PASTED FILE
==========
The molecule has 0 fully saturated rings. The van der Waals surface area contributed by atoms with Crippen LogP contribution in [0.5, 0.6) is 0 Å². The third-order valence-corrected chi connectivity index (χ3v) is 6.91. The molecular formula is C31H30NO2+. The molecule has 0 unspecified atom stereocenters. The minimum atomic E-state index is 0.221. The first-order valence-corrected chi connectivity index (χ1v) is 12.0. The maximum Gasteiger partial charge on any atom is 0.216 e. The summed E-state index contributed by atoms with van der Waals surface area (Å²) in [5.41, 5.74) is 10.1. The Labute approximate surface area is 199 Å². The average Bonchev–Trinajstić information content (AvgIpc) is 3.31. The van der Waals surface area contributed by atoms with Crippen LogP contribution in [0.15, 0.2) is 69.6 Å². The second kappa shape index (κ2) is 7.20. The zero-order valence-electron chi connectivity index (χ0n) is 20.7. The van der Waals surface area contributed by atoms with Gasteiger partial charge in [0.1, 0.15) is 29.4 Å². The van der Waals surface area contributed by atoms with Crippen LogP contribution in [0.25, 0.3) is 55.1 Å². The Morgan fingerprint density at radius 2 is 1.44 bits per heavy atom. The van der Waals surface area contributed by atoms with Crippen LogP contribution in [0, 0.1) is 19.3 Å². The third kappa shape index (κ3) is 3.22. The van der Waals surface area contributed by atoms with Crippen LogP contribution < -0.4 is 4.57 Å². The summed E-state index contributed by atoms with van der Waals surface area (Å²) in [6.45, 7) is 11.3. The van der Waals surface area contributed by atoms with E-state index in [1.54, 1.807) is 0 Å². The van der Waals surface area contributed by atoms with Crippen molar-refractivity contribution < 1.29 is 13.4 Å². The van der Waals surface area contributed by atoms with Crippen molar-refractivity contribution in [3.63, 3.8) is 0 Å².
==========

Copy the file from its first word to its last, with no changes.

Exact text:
The molecule has 0 fully saturated rings. The van der Waals surface area contributed by atoms with Crippen LogP contribution in [0.5, 0.6) is 0 Å². The third-order valence-corrected chi connectivity index (χ3v) is 6.91. The molecular formula is C31H30NO2+. The molecule has 0 unspecified atom stereocenters. The minimum atomic E-state index is 0.221. The first-order valence-corrected chi connectivity index (χ1v) is 12.0. The maximum Gasteiger partial charge on any atom is 0.216 e. The summed E-state index contributed by atoms with van der Waals surface area (Å²) in [5.41, 5.74) is 10.1. The Labute approximate surface area is 199 Å². The average Bonchev–Trinajstić information content (AvgIpc) is 3.31. The van der Waals surface area contributed by atoms with Crippen LogP contribution in [0.15, 0.2) is 69.6 Å². The second kappa shape index (κ2) is 7.20. The zero-order valence-electron chi connectivity index (χ0n) is 20.7. The van der Waals surface area contributed by atoms with Gasteiger partial charge in [0.1, 0.15) is 29.4 Å². The van der Waals surface area contributed by atoms with Crippen LogP contribution in [0.25, 0.3) is 55.1 Å². The Morgan fingerprint density at radius 2 is 1.44 bits per heavy atom. The van der Waals surface area contributed by atoms with Crippen LogP contribution in [0, 0.1) is 19.3 Å². The third kappa shape index (κ3) is 3.22. The van der Waals surface area contributed by atoms with Crippen LogP contribution < -0.4 is 4.57 Å². The summed E-state index contributed by atoms with van der Waals surface area (Å²) in [6.45, 7) is 11.3. The van der Waals surface area contributed by atoms with E-state index in [1.54, 1.807) is 0 Å². The van der Waals surface area contributed by atoms with Crippen molar-refractivity contribution < 1.29 is 13.4 Å². The van der Waals surface area contributed by atoms with Crippen molar-refractivity contribution in [3.63, 3.8) is 0 Å².